BEDFORD -- Carter Murai landed his first acting gig at 17 months. Now the seventh-grader is looking forward to appearing on “Sesame Street.”
“Elmo was my favorite,” said Carter, who shows viewers how to find books and how to check out books at the library during his scene tentatively scheduled to air on Jan. 26 on HBO.
The Bedford youth, who attends Ross A. Lurgio Middle School, has Down syndrome.
“It is so encouraging for us to see people with Down syndrome being represented more and more on television, on film and in print advertising. It is really nice to see that inclusivity,” said Marc Michael Murai, Carter’s father.
Murai said he jumped at the opportunity to have his son audition for “Sesame Street,” which is known for featuring characters with physical differences or disabilities. Carter will appear with the Muppets Elmo and Grover in an episode titled, “Honk If You Love Librarians.”
“I grew up with ‘Sesame Street’ and ‘Mr. Rogers,’ so honestly, walking onto that set with my son — I don’t even have words to describe how magical that was,” said Murai.
Carter said he enjoyed filming the episode about a year ago at the Kaufman Astoria Studios in Queens, N.Y.
According to his father, people become more accepting of individuals with Down syndrome when they are featured in various marketing campaigns, commercials or television shows.
“This also gives him something to look forward to and something to be proud of,” Murai said of his son.
Carter recently performed in a production of “Alice in Wonderland” with the Manchester Community Players, and also appeared in a national television commercial for JC Penney. He made his national television debut in 2013 when he appeared in a commercial for Care.com, in which he became the youngest person with Down syndrome to have a spoken line in a national commercial, said his father.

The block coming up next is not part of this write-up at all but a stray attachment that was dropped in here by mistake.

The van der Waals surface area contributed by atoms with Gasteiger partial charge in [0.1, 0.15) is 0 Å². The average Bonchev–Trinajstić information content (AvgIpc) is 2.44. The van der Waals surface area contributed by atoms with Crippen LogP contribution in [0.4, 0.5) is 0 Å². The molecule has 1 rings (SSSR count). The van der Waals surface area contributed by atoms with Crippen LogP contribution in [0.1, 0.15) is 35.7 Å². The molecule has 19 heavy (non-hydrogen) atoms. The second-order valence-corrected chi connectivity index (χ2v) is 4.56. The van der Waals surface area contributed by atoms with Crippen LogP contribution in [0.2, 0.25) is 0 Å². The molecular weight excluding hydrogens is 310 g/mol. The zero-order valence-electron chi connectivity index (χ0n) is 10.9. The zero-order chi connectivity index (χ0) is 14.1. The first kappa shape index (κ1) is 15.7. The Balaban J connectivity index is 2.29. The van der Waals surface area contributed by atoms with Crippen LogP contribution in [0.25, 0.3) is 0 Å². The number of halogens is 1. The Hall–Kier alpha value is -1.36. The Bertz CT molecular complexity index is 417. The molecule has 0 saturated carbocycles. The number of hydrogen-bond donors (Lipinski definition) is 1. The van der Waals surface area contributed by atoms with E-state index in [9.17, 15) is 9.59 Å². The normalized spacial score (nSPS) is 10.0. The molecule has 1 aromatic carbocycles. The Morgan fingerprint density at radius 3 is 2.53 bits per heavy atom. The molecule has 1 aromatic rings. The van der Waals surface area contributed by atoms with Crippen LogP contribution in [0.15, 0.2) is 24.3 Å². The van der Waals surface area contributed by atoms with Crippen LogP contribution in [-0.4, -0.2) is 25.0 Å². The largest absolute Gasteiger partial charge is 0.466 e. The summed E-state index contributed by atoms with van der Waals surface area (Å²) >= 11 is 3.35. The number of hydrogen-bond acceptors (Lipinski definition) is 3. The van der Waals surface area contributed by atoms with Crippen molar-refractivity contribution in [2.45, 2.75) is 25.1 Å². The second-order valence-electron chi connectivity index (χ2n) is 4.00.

“I like to watch TV,” said Carter, who is excited to finally watch the “Sesame Street” episode that he filmed one year ago.
Carter said his dream is to be an actor when he grows up. Carter also does impersonations of Michael Jackson, and auditioned last year for “America’s Got Talent” in New York City; he intends to audition this year as well.
“We never expected less from Carter because he has autism. We don’t set the bar low,” said Murai, who is working with the local school system to potentially partner with Best Buddies International, a nonprofit that helps create friendship opportunities for people with disabilities.
As Carter gets older, he is increasingly getting more isolated from his typical peers, according to Sarah Murai, Carter’s mother. And while Carter does not articulate any sadness over this change, she is sure that it affects him.
“We feel that doing things like the ‘Sesame Street’ shoot are great for Carter’s self-esteem,” she said.
Although the Murais do not actively seek out acting jobs for Carter, they say the acting opportunities are a boost to his self-confidence. All of the money earned by Carter goes directly into a special needs trust fund that has been set up for him to use when he gets older.